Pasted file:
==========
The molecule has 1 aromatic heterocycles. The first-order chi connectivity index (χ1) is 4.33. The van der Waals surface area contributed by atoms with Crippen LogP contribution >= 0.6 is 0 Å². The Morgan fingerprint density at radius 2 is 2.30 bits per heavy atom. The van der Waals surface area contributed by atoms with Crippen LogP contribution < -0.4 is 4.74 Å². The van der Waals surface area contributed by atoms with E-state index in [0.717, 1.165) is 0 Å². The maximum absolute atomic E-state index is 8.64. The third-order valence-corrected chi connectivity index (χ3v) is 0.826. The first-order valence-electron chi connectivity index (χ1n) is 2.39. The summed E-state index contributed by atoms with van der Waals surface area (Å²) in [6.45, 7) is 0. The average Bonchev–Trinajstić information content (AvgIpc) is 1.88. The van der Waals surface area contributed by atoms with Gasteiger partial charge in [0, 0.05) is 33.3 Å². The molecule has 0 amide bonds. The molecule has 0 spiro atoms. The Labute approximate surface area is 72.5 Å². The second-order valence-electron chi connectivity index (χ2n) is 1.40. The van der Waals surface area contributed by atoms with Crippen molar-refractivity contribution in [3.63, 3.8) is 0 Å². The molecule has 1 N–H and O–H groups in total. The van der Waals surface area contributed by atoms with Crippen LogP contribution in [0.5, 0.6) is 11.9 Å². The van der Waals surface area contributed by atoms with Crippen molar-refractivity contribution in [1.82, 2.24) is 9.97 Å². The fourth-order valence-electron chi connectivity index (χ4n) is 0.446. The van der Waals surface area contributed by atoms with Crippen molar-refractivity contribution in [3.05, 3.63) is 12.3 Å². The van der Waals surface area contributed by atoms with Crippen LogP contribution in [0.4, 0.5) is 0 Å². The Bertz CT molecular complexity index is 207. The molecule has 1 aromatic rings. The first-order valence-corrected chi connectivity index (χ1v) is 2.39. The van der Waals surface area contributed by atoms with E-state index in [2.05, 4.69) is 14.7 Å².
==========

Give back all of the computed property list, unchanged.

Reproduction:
The molecule has 1 aromatic heterocycles. The first-order chi connectivity index (χ1) is 4.33. The van der Waals surface area contributed by atoms with Crippen LogP contribution >= 0.6 is 0 Å². The Morgan fingerprint density at radius 2 is 2.30 bits per heavy atom. The van der Waals surface area contributed by atoms with Crippen LogP contribution < -0.4 is 4.74 Å². The van der Waals surface area contributed by atoms with E-state index in [0.717, 1.165) is 0 Å². The maximum absolute atomic E-state index is 8.64. The third-order valence-corrected chi connectivity index (χ3v) is 0.826. The first-order valence-electron chi connectivity index (χ1n) is 2.39. The summed E-state index contributed by atoms with van der Waals surface area (Å²) in [6.45, 7) is 0. The average Bonchev–Trinajstić information content (AvgIpc) is 1.88. The van der Waals surface area contributed by atoms with Gasteiger partial charge in [0, 0.05) is 33.3 Å². The molecule has 0 amide bonds. The molecule has 0 spiro atoms. The Labute approximate surface area is 72.5 Å². The second-order valence-electron chi connectivity index (χ2n) is 1.40. The van der Waals surface area contributed by atoms with Crippen molar-refractivity contribution in [3.63, 3.8) is 0 Å². The molecule has 1 N–H and O–H groups in total. The van der Waals surface area contributed by atoms with Crippen LogP contribution in [0.5, 0.6) is 11.9 Å². The van der Waals surface area contributed by atoms with Crippen molar-refractivity contribution in [1.82, 2.24) is 9.97 Å². The fourth-order valence-electron chi connectivity index (χ4n) is 0.446. The van der Waals surface area contributed by atoms with Crippen molar-refractivity contribution in [3.05, 3.63) is 12.3 Å². The van der Waals surface area contributed by atoms with Crippen LogP contribution in [0.4, 0.5) is 0 Å². The Bertz CT molecular complexity index is 207. The molecule has 1 aromatic rings. The first-order valence-corrected chi connectivity index (χ1v) is 2.39. The van der Waals surface area contributed by atoms with E-state index in [2.05, 4.69) is 14.7 Å².